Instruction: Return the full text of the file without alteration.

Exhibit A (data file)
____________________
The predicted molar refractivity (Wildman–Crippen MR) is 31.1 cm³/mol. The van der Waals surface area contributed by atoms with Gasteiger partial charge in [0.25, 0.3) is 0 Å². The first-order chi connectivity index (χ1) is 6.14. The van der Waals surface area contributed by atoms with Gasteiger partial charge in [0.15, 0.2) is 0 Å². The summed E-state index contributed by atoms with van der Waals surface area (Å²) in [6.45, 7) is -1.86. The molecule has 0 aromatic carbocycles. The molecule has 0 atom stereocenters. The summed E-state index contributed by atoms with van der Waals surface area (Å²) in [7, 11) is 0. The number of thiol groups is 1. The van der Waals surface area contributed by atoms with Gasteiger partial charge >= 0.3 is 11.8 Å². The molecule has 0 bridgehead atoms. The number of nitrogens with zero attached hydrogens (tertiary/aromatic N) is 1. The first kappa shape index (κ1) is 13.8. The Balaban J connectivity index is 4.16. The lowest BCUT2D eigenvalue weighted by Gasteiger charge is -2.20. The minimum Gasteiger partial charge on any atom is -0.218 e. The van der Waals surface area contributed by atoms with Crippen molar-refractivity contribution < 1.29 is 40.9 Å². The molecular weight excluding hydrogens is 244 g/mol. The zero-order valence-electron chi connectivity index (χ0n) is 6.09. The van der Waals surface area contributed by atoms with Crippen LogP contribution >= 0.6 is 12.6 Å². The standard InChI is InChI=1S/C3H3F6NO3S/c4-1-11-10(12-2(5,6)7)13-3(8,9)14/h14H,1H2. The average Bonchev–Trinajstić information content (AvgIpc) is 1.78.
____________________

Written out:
The predicted molar refractivity (Wildman–Crippen MR) is 31.1 cm³/mol. The van der Waals surface area contributed by atoms with Gasteiger partial charge in [0.25, 0.3) is 0 Å². The first-order chi connectivity index (χ1) is 6.14. The van der Waals surface area contributed by atoms with Gasteiger partial charge in [0.15, 0.2) is 0 Å². The summed E-state index contributed by atoms with van der Waals surface area (Å²) in [6.45, 7) is -1.86. The molecule has 0 aromatic carbocycles. The molecule has 0 atom stereocenters. The summed E-state index contributed by atoms with van der Waals surface area (Å²) in [7, 11) is 0. The number of thiol groups is 1. The van der Waals surface area contributed by atoms with Gasteiger partial charge >= 0.3 is 11.8 Å². The molecule has 0 bridgehead atoms. The number of nitrogens with zero attached hydrogens (tertiary/aromatic N) is 1. The first kappa shape index (κ1) is 13.8. The Balaban J connectivity index is 4.16. The lowest BCUT2D eigenvalue weighted by Gasteiger charge is -2.20. The minimum Gasteiger partial charge on any atom is -0.218 e. The van der Waals surface area contributed by atoms with Crippen molar-refractivity contribution < 1.29 is 40.9 Å². The molecular weight excluding hydrogens is 244 g/mol. The zero-order valence-electron chi connectivity index (χ0n) is 6.09. The van der Waals surface area contributed by atoms with Crippen LogP contribution >= 0.6 is 12.6 Å². The standard InChI is InChI=1S/C3H3F6NO3S/c4-1-11-10(12-2(5,6)7)13-3(8,9)14/h14H,1H2. The average Bonchev–Trinajstić information content (AvgIpc) is 1.78.